Many veterans face a frustrating catch-22 upon exiting the military: Most jobs require experience, but it’s almost impossible to get experience without a job.

That’s where a program like Apprenti comes in. It removes the burden of experience and education by immediately placing qualifying veterans in relatively well-paying technology apprenticeships, where they will learn the skills required to succeed in the industry.

“A lot of those who come to us are not prepared to go back to college for four more years and use their GI Bill that way,” said Jennifer Carlson, executive director of both Apprenti and the Washington Technology Industry Association Workforce Institute, based in the state of Washington.

“They want to go to a job,” she continued. “This is a great transition point with a much more accelerated time investment to a career.”

It’s a simple process: Veterans take a free online assessment that tests them on both basic math abilities and soft skills like leadership qualities and critical thinking. They have two tries to pass it and must wait three months before trying again if they don’t.

Once they pass, the top one-third of candidates will be offered interviews at tech companies including but not limited to industry giants like Microsoft and Amazon. They will stay in this apprenticeship — earning a median salary of $51,000 per year, plus benefits — for a minimum of one year, and if all goes well, they will be offered a permanent job upon graduation.

The program is GI Bill-eligible, so veterans will be able to use the benefit to pay for living expenses. And some of the larger companies Apprenti places candidates in are even willing to help out with university tuition for veterans seeking a more formal education once they are hired on full-time.

According to Carlson, 85 percent of the participants Apprenti places are retained by the company with which they did their apprenticeship. She also said that 46 percent of placements begin the program without a degree of any kind, but they still land jobs with titles like software developer and system administrator.

“These are middle-skills jobs, not entry-level ones like a help desk,” she said. “These are jobs that have natural career progressions, and you’re going to grow with your company.”

These apprenticeships are different from internships, which usually require affiliation with a university, only last about three to five months and tend to be less focused on doing one specific job.

None of that applies to these apprenticeships, which are open to anyone 18-and-over, last at least a year and ensure you receive training in the role in which the company hopes to retain you.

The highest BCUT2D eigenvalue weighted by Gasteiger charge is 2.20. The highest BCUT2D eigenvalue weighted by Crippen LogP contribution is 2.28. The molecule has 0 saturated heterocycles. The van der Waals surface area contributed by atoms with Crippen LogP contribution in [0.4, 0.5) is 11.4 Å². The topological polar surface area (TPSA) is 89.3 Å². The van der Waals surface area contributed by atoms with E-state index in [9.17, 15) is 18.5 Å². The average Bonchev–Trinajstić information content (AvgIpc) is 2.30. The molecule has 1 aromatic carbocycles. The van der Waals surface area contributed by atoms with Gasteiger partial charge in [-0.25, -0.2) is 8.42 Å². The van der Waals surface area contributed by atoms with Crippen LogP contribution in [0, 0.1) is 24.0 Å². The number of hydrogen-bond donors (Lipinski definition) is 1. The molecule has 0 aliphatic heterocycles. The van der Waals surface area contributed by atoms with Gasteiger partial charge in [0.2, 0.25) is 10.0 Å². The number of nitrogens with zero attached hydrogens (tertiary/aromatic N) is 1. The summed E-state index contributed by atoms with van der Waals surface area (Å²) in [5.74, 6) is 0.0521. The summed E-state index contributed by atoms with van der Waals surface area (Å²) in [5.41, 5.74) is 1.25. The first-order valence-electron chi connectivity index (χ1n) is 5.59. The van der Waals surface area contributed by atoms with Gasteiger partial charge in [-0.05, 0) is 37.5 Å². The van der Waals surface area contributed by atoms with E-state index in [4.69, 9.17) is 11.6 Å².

“You are a hire. You are in that job. The company is paying you a training wage, which is where you get to earn and learn,” Carlson said. “Internship is try-before-you-buy, and apprenticeships are train-to-retain.”

Apprenti has only been around since late 2016, but Carlson said that the number of graduates these companies keep has already grown from a “handful or two” to the hundreds. She expects to place over 450 apprentices in tech jobs around the country in 2019.

Carlson said that 58 percent of Apprenti placements are veterans, many of who are feeling stuck, despite often having professional experience and some education.

“When we look at where competency lies, you have a lot of people who choose to go to second-tier colleges and who are working while in school,” Carlson said. “They have skills, they did the college thing, they just didn’t do STEM. So they have the competency to do the work, but they have no pathway in, short of going back to school and taking on that debt.”

The other part of this equation is the boon to the tech sector, which Carlson described as being severely understaffed across the board. She said that the industry currently has 2 million vacancies, yet only 65,000 students a year are graduating with the necessary computer-science degrees to fill those roles.

Through her experience with the group based in Washington state, Carlson determined that tech companies were reeling both from this labor shortage and a lack of “people who were actually work-ready coming to them, which they didn’t feel many college students were.”

Enter Apprenti.

“Our thesis is that we can find highly competent people, without regard to pedigree,” Carlson said.

So, if you’re a veteran unsure what to do next and are interested in tech jobs — or just want to find work with benefits that could pay a median annual salary of $78,000 after a year of on-the-job training — Apprenti might be exactly what you need to jump-start a new career.

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